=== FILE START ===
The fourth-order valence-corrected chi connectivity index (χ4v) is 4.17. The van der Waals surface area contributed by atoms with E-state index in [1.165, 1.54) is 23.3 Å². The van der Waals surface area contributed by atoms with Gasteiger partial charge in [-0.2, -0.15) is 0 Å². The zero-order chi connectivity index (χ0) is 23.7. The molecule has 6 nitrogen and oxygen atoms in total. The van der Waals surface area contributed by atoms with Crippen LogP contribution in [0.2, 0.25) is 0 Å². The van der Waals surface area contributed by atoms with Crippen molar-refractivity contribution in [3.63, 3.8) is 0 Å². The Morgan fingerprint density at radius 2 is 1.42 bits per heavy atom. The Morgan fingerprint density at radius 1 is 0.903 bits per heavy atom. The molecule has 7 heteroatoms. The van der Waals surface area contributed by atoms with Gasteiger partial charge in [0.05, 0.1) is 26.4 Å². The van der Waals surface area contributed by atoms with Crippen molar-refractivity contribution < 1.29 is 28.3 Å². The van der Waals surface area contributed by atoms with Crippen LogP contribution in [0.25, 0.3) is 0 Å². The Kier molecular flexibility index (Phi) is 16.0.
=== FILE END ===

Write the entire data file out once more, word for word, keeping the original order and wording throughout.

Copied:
The fourth-order valence-corrected chi connectivity index (χ4v) is 4.17. The van der Waals surface area contributed by atoms with E-state index in [1.165, 1.54) is 23.3 Å². The van der Waals surface area contributed by atoms with Gasteiger partial charge in [-0.2, -0.15) is 0 Å². The zero-order chi connectivity index (χ0) is 23.7. The molecule has 6 nitrogen and oxygen atoms in total. The van der Waals surface area contributed by atoms with Crippen LogP contribution in [0.2, 0.25) is 0 Å². The van der Waals surface area contributed by atoms with Crippen molar-refractivity contribution in [3.63, 3.8) is 0 Å². The Morgan fingerprint density at radius 2 is 1.42 bits per heavy atom. The Morgan fingerprint density at radius 1 is 0.903 bits per heavy atom. The molecule has 7 heteroatoms. The van der Waals surface area contributed by atoms with Gasteiger partial charge in [0.05, 0.1) is 26.4 Å². The van der Waals surface area contributed by atoms with Crippen molar-refractivity contribution < 1.29 is 28.3 Å². The van der Waals surface area contributed by atoms with Crippen LogP contribution in [0.25, 0.3) is 0 Å². The Kier molecular flexibility index (Phi) is 16.0.